The sun on trial: Kahn's gnostic garden at Salk

1999 1999

Other formats:

At the request of the author, this graduate work is not available to view or purchase.

Abstract (summary)

This dissertation interprets Kahn's architectural practices in the form of a simultaneous reading of selected written and built works. Although it analyzes excerpts culled from the full accumulation of Kahn's writings and interviews over a forty-three year period, the dissertation treats primarily one building, the Salk Institute for Biological Studies (1959–1965). The dissertation argues that Kahn's speech intones a theological, as distinct from a philosophical or literary practice; and that Kahn's theoretical interests comport with certain mystical themes, in particular gnostic duality, Kabbalistic restitution, and alchemical transformation.

Especially after 1950 and his mid-life sojourn in Rome—after his epiphanic encounter with the great pyramids and the ruins of antiquity—Kahn directs his mature work toward the perfectibility of “human agreement.” He elaborates this idea in a non-discursive commentary on form and institution, which variously serve as Kahn's synonyms for “type.” Kahn's dualistic “mysticism”—his insatiable interest in origins and in the cosmic signatures of nature—propels a broad project of intellectual reconciliation. At Salk, for example, Kahn seeks to reconcile the fissure dividing science from art. His theoretical investments bear fruit in the composition of the laboratory complex, in particular its courtyard, to the extent that the courtyard is Salk. In the courtyard Kahn symbolizes the reconciliation of being and matter (“the unmeasurable and the measurable”), which parallels the fundamental reconciliation of the high and the low. The reunification of high and low is the essential conflict of gnostic, alchemical, and Kabbalistic traditions.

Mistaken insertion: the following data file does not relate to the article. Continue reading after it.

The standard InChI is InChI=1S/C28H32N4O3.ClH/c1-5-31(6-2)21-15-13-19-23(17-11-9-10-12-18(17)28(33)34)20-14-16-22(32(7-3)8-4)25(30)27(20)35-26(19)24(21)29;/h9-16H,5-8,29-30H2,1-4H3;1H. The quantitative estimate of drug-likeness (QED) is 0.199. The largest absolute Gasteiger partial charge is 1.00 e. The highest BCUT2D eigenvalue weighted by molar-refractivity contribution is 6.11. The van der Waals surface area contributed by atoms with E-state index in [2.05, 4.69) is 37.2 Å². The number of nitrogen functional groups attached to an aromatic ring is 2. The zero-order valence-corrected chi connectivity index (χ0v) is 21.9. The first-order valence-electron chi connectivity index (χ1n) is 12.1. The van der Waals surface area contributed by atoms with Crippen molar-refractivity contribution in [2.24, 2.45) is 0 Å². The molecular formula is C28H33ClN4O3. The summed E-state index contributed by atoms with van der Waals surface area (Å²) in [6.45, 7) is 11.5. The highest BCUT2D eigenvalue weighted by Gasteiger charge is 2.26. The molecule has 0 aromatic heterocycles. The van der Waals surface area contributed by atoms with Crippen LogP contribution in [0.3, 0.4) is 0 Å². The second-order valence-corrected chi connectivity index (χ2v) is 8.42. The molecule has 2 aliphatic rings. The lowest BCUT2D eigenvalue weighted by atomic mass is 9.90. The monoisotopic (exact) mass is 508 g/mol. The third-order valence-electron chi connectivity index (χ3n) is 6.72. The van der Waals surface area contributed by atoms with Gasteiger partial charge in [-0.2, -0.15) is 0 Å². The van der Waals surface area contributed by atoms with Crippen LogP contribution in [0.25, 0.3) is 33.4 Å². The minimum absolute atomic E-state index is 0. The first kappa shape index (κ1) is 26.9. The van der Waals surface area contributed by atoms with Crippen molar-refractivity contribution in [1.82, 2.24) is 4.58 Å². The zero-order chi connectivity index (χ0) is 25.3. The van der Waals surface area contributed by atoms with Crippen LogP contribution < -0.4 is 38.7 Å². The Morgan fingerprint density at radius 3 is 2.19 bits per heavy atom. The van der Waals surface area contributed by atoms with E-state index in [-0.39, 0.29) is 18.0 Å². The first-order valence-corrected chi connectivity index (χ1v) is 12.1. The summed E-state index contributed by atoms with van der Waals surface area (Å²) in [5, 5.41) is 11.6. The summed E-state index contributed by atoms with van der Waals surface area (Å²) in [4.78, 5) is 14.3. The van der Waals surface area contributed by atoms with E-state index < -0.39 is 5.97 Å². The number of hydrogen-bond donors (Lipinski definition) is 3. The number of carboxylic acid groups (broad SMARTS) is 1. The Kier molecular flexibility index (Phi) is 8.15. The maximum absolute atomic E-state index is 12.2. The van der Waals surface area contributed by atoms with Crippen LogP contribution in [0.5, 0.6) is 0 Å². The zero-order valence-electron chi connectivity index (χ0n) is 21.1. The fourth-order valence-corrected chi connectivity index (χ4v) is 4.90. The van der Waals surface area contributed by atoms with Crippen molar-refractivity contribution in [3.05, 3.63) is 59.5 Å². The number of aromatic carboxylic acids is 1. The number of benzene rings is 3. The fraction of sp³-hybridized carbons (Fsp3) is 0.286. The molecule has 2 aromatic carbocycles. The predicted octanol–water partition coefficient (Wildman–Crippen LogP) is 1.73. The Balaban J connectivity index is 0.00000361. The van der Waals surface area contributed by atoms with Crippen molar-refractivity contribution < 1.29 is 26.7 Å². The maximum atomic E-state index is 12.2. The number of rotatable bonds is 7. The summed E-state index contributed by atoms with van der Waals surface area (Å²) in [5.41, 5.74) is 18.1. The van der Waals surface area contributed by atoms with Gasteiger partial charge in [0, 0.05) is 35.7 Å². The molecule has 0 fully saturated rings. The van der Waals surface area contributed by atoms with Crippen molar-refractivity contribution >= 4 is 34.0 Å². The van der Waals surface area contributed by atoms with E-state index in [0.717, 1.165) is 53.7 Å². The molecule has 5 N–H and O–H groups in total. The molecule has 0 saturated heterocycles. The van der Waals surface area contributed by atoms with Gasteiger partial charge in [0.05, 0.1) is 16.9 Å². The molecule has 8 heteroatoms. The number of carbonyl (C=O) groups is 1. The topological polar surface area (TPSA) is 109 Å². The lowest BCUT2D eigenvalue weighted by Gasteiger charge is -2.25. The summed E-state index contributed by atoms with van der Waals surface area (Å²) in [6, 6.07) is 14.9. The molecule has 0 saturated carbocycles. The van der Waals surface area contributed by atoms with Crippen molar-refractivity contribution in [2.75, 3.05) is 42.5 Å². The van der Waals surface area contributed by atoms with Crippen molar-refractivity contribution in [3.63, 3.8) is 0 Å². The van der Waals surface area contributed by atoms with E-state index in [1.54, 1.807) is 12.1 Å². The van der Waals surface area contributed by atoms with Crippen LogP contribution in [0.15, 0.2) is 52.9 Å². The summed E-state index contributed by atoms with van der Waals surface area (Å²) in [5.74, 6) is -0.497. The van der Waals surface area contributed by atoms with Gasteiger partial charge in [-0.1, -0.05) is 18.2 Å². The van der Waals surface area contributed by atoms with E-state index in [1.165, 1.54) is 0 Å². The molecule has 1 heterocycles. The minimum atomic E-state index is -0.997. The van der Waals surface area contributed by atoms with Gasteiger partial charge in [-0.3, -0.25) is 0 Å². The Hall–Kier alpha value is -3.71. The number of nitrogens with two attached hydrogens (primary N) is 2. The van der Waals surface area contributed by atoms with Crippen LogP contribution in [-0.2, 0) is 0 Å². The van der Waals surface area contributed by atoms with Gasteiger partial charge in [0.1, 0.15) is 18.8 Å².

Joseph Rykwert notes that seventeenth and eighteenth century English intellectuals and architects turned to the occult arts on “the belief, among men of goodwill, that forms of communal practice of the inner life would help to override theological differences and attendant savage intolerance.” Likewise, Kahn draws toward mystical speech not because he practices mystical arts—all he ever practices is architecture—but because, as a man of intelligence and goodwill, he believes that the inner life might help override the brutal contradiction and intolerance of twentieth century experience.

Indexing (details)

0729: Architecture
0304: Biographies
0469: Theology
Identifier / keyword
Philosophy, religion and theology; Communication and the arts; Language, literature and linguistics; California; Gnostic garden; Kahn, Louis I.; Louis I. Kahn; Salk
The sun on trial: Kahn's gnostic garden at Salk
Friedman, Daniel Shay
Number of pages
Publication year
Degree date
School code
DAI-A 60/04, Dissertation Abstracts International
Place of publication
Ann Arbor
Country of publication
United States
9780599258914, 0599258918
Leatherbarrow, David
University of Pennsylvania
University location
United States -- Pennsylvania
Source type
Dissertations & Theses
Document type
Dissertation/thesis number
ProQuest document ID
Database copyright ProQuest LLC; ProQuest does not claim copyright in the individual underlying works.
Document URL
Access the complete full text

You can get the full text of this document if it is part of your institution's ProQuest subscription.

Try one of the following:

  • Connect to ProQuest through your library network and search for the document from there.
  • Request the document from your library.
  • Go to the ProQuest login page and enter a ProQuest or My Research username / password.